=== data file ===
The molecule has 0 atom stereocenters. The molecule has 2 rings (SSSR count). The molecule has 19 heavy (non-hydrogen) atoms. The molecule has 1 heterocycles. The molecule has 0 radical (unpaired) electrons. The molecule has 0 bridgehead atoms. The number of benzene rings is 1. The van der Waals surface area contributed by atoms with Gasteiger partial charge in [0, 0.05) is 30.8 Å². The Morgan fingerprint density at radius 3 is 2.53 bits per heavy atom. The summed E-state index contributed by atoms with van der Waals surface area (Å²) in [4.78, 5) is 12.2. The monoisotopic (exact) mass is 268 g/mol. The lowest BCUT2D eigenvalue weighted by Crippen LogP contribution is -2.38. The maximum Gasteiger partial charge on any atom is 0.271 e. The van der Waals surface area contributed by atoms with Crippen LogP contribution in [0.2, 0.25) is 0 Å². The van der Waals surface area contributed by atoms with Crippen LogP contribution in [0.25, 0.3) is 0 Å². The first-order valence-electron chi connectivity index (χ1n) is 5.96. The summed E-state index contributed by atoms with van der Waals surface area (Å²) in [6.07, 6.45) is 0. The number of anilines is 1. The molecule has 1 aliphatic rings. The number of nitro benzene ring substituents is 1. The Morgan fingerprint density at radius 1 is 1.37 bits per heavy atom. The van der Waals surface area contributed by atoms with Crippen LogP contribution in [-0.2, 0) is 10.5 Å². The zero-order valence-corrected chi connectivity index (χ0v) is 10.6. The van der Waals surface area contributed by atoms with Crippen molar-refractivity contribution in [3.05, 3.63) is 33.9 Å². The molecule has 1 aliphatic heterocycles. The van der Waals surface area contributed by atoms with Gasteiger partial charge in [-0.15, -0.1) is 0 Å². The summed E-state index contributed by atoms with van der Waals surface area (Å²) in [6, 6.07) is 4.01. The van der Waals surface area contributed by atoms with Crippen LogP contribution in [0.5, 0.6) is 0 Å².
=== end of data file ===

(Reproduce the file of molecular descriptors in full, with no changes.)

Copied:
The molecule has 0 atom stereocenters. The molecule has 2 rings (SSSR count). The molecule has 19 heavy (non-hydrogen) atoms. The molecule has 1 heterocycles. The molecule has 0 radical (unpaired) electrons. The molecule has 0 bridgehead atoms. The number of benzene rings is 1. The van der Waals surface area contributed by atoms with Gasteiger partial charge in [0, 0.05) is 30.8 Å². The Morgan fingerprint density at radius 3 is 2.53 bits per heavy atom. The summed E-state index contributed by atoms with van der Waals surface area (Å²) in [4.78, 5) is 12.2. The monoisotopic (exact) mass is 268 g/mol. The lowest BCUT2D eigenvalue weighted by Crippen LogP contribution is -2.38. The maximum Gasteiger partial charge on any atom is 0.271 e. The van der Waals surface area contributed by atoms with Crippen LogP contribution in [0.2, 0.25) is 0 Å². The van der Waals surface area contributed by atoms with Crippen LogP contribution in [0.25, 0.3) is 0 Å². The first-order valence-electron chi connectivity index (χ1n) is 5.96. The summed E-state index contributed by atoms with van der Waals surface area (Å²) in [6.07, 6.45) is 0. The number of anilines is 1. The molecule has 1 aliphatic rings. The number of nitro benzene ring substituents is 1. The Morgan fingerprint density at radius 1 is 1.37 bits per heavy atom. The van der Waals surface area contributed by atoms with Crippen LogP contribution in [-0.2, 0) is 10.5 Å². The zero-order valence-corrected chi connectivity index (χ0v) is 10.6. The van der Waals surface area contributed by atoms with Crippen molar-refractivity contribution in [3.05, 3.63) is 33.9 Å². The molecule has 1 aliphatic heterocycles. The van der Waals surface area contributed by atoms with Gasteiger partial charge in [-0.15, -0.1) is 0 Å². The summed E-state index contributed by atoms with van der Waals surface area (Å²) in [6, 6.07) is 4.01. The van der Waals surface area contributed by atoms with Crippen LogP contribution in [0.5, 0.6) is 0 Å².